It’s been a a while since I’ve linked to my weekly posts on Connecticut Watchdog website. These columns, DESTRESS, focused on how to apply mindfulness to everyday stressful circumstances. I’m changing the emphasis from DESTRESS to THRIVE to include a positive psychology approach. Mindfulness fits well within the broader field of positive psychology, so look for these posts over the coming weeks.
To catch up on my previous DESTRESS posts explore below:
Much of our stress arises out of our relationship to time. There are three time frames to consider: past, present, and future. And in any given moment we are always in the present. That present can consider itself, the past, or the future.
The psychological present, which lasts about three seconds, directs attention. It can be focused on reality or fantasy. Future and past are fantasy, products of imagination. The past already occurred; the future has yet to occur. Even if the content of those fantasies are real, that is, events that did happen or will happen, we are still using imagination to access them. We can also access imagination in reference to the present when we are engaged in commentary about the present.
Talk about stress, imagine having the entire world watching your every move; expecting you to fulfill some heroic destiny. Imagine that you are doing it. In fact, exceeding everyone’s expectations; breaking records. Imagine that you have to do this not once, twice, or three times, but four times. Each time the pressure and expectations build. Each time the consequences mount.
You don’t have to imagine this situation, it is unfolding at the 111th playing of the U.S. Open Golf Championship hosted by the USGA, the premiere golf tournament in the world and notoriously the most difficult.
We might as well be talking heads, disconnected from the living reality of our bodies for all the time we spend involved in mind-spun stories. It seems that the more we think, at times, the more trouble we get into. So, why not put all that thinking aside? Why not spend a moment dwelling in the unfolding dynamic of this moment?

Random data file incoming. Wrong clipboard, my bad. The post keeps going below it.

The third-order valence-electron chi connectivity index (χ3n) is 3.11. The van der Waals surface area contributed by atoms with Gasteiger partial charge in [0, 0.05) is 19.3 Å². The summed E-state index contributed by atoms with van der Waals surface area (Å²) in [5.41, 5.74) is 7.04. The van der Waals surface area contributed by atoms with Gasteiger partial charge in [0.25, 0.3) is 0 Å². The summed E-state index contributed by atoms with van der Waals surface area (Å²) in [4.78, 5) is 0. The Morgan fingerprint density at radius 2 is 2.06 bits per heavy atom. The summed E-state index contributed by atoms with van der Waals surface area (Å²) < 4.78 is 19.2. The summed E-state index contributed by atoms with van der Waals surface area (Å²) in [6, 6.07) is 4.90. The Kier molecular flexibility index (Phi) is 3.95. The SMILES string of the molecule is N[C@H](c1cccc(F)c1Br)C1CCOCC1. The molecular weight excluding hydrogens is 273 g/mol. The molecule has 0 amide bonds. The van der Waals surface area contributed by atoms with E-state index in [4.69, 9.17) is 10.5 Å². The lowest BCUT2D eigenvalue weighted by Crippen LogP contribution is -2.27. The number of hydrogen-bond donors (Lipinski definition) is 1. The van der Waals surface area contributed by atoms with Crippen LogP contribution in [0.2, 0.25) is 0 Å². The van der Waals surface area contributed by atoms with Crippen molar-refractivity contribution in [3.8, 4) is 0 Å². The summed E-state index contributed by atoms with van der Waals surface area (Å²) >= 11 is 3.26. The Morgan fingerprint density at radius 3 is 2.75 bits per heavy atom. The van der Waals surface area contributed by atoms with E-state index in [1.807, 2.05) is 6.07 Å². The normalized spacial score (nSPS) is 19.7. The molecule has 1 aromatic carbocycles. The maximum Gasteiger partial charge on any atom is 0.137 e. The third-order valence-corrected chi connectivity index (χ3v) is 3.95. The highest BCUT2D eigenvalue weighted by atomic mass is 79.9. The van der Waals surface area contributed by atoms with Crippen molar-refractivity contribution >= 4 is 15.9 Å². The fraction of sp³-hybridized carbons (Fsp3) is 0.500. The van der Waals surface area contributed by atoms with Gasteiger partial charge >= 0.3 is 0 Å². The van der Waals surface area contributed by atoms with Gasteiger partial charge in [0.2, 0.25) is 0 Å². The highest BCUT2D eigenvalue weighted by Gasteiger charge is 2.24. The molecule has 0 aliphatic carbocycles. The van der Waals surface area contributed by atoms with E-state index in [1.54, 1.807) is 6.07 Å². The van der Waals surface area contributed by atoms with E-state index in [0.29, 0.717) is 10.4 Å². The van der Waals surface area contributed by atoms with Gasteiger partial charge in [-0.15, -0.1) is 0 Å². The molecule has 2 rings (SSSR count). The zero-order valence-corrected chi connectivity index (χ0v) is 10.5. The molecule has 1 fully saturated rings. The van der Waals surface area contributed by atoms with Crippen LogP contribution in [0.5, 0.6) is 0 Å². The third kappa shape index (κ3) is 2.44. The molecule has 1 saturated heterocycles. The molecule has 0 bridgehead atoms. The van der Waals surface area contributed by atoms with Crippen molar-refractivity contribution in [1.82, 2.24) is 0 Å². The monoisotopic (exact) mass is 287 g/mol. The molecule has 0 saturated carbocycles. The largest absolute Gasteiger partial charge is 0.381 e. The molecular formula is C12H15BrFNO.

It’s hard to be stressed without some significant circumstance in conjunction with thoughts telling stories about that circumstance. Not everyone in an earthquake develops post-traumatic stress disorder (PTSD).
Sometimes when we have a change of scenery we can see things from a fresh perspective. Away from the usual sights, sounds, and smells of home we can move away from our habitual associations to seeing something new.
It doesn’t last for long, of course, because we have to return home eventually, and of course we take our minds with us. So unless we can also change the internal geography, we’ll revert back to our habitual patterns.
I just read a fascinating story about Wim Hof, the Dutch “Iceman” who is able to withstand prolonged cold temparatures that would kill the rest of us.
Folk wisdom has suggested for a long time that dog’s are humanity’s “best friends.” Research over the past thirty years has demonstrated the stress-relieving benefits of canine companions. Reduced blood pressure and stress hormones were among the findings.
“Therapy” dogs are commonplace at nursing homes and in hospitals for their therapeutic benefits. If you have a dog already, you know these benefits. If you don’t have a dog and experience stress that is difficult to handle, you might want to consider the benefits of a canine friend.
There is a concept know as “flow” in psychology. This termed was coined by positive psychology pioneer (pronounced me-hi chick-sent-me-high) and it refers to an optimal state where our skills coincide with the challenge of a situation. When in flow, time diasppears and we are fully engaged in the action of the moment. These tend to be very happy moments.
Sounds a lot like mindfulness, doesn’t it? Flow is more specialized and I would consider it to be a subset of mindfulness. Through mindfulness we can access flow more readily and not just hope for the right conditions to come around.
I was walking into my local supermarket yesterday and once again noticed the sign placed by the front door: “Pharmacy Within.” Interesting. Such an odd wording.
Of course, we have a “Pharmacy Within” our brains and the rest of our bodies. We run on neurotransmitters, neurohormones, hormones, and other chemicals. We are a veritable apothecary. Our brains contain endogenous (coming from within) forms of opioids (morphine-like substances) called endorphins that are two hundred times more potent than actual morphine.
Up here in Northern Vermont there are finally signs of spring (probably these have been with you for a while where you are). The snows in the lowlands have melted, the grass is greening, and buds are making their bold announcements of life. For certain, I’m still running the wood stove, but mud season is upon us!
Spring is a time of transition and is a stunning example of the types of transitions that occur in our life every day, in fact, every moment of the day. Stress arises when we relate to these transitions in particular ways.